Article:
He hath a wisdom that doth guide his valour
To act in safety.

a. Who is ‘them’? For what reason are they called by Macbeth?

Answer: ‘Them’ refers to the murderers that Macbeth has summoned. Macbeth calls them to discuss the assassination of Banquo. He fears Banquo due to his noble qualities and the prophecy that Banquo’s descendants will be kings, posing a potential threat to Macbeth’s reign.

b. Why does Macbeth fear Banquo?

Answer: Macbeth fears Banquo because of his noble qualities, the prophecy about his descendants becoming kings, and his bravery and wisdom. Banquo poses a potential threat to Macbeth’s rule.

c. What are Macbeth’s evil intentions towards Banquo? How does he carry them out?

Answer: Macbeth’s evil intentions towards Banquo include his murder. He hires murderers to kill Banquo and his son, Fleance, to prevent the prophecy about Banquo’s descendants from coming true and to secure his own position as king.

d. Whose example with regard to fear does Macbeth cite when he confesses his fears regarding Banquo?

Answer: Macbeth cites Caesar’s example regarding fear when he confesses his fears about Banquo. He contrasts his own fears with Caesar’s fearless nature.

e. How did Banquo show his superiority over Macbeth? What does Macbeth deeply regret about himself?

Answer: Banquo shows his superiority over Macbeth through his noble character and wisdom. Macbeth deeply regrets his own murderous actions and the path of treachery he has chosen, leading to his moral degradation.

4. Your spirits shine through you.
Within this hour at most,
I advise you where to plant yourselves,
Acquaint you with the perfect spy o’ th’ time.
The moment on’t, for’ t must be done tonight.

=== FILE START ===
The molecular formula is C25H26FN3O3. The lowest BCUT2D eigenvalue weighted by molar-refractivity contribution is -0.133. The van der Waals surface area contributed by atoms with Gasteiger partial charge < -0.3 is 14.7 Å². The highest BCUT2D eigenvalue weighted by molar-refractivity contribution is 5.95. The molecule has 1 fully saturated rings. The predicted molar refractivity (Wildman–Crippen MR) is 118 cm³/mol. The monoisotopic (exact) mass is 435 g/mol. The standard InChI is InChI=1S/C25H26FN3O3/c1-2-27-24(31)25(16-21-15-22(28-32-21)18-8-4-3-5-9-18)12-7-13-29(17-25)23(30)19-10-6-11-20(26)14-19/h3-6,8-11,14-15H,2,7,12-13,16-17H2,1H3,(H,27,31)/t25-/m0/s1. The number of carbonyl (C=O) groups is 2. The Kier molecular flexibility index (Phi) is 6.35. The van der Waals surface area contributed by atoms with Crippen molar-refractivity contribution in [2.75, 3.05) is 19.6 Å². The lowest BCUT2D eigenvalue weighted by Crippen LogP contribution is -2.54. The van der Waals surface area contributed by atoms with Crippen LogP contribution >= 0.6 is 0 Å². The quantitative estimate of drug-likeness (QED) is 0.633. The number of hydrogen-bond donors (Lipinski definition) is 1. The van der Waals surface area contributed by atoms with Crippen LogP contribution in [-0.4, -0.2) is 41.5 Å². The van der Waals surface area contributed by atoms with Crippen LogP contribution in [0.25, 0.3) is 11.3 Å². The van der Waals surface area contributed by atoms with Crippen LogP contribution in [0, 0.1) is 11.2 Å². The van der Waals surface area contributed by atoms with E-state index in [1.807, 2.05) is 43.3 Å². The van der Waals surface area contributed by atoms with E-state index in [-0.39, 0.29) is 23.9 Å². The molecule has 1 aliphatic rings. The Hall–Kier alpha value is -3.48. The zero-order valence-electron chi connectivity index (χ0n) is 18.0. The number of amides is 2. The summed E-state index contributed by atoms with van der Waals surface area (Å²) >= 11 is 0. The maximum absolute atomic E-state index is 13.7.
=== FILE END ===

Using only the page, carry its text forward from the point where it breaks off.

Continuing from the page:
a. Explain the fines “Your spirits shine through you”.

Answer: “Your spirits shine through you” means that the determination and readiness for action of the listeners are evident in their demeanour.

b. Who is Macbeth speaking to? What instructions is Macbeth giving to the listeners?

Answer: Macbeth is speaking to the murderers. He is instructing them on the specifics of their task, which involves the assassination of Banquo, and providing guidance on where to position themselves and when to strike.

c. Whose removal from life is important to Macbeth? Why?

Answer: The removal of Banquo from life is important to Macbeth. Banquo poses a threat to Macbeth’s kingship due to the prophecy that Banquo’s descendants will become kings.

d. What is concluded for Banquo by Macbeth at the end of the scene?

Answer: At the end of the scene, Macbeth concludes that Banquo must be eliminated – his death is deemed necessary by Macbeth.

e. How has Macbeth incited his listeners against their common enemy?

Answer: Macbeth incites his listeners against Banquo by convincing them that Banquo is their common enemy and the root of their miseries, thereby manipulating them to carry out his deadly plan.

Essay type questions

1. Can you detail the conspiracy devised against Banquo and his son Fleance?